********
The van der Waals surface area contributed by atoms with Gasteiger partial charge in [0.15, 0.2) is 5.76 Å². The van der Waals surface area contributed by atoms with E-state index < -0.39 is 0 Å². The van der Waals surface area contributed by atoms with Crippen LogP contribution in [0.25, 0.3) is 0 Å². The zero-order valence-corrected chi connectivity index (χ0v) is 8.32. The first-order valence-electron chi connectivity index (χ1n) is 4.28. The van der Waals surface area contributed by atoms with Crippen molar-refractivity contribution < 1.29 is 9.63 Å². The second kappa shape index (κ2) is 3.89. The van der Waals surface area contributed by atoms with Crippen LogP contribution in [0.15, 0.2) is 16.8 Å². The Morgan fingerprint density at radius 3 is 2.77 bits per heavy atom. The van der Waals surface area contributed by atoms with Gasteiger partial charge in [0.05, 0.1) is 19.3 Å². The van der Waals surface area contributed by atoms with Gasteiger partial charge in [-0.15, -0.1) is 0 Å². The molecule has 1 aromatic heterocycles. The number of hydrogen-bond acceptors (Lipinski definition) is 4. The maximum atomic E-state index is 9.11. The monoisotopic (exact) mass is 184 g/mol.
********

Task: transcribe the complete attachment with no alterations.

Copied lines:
The van der Waals surface area contributed by atoms with Gasteiger partial charge in [0.15, 0.2) is 5.76 Å². The van der Waals surface area contributed by atoms with E-state index < -0.39 is 0 Å². The van der Waals surface area contributed by atoms with Crippen LogP contribution in [0.25, 0.3) is 0 Å². The zero-order valence-corrected chi connectivity index (χ0v) is 8.32. The first-order valence-electron chi connectivity index (χ1n) is 4.28. The van der Waals surface area contributed by atoms with Crippen molar-refractivity contribution < 1.29 is 9.63 Å². The second kappa shape index (κ2) is 3.89. The van der Waals surface area contributed by atoms with Crippen LogP contribution in [0.15, 0.2) is 16.8 Å². The Morgan fingerprint density at radius 3 is 2.77 bits per heavy atom. The van der Waals surface area contributed by atoms with Gasteiger partial charge in [0.05, 0.1) is 19.3 Å². The van der Waals surface area contributed by atoms with Gasteiger partial charge in [-0.15, -0.1) is 0 Å². The molecule has 1 aromatic heterocycles. The number of hydrogen-bond acceptors (Lipinski definition) is 4. The maximum atomic E-state index is 9.11. The monoisotopic (exact) mass is 184 g/mol.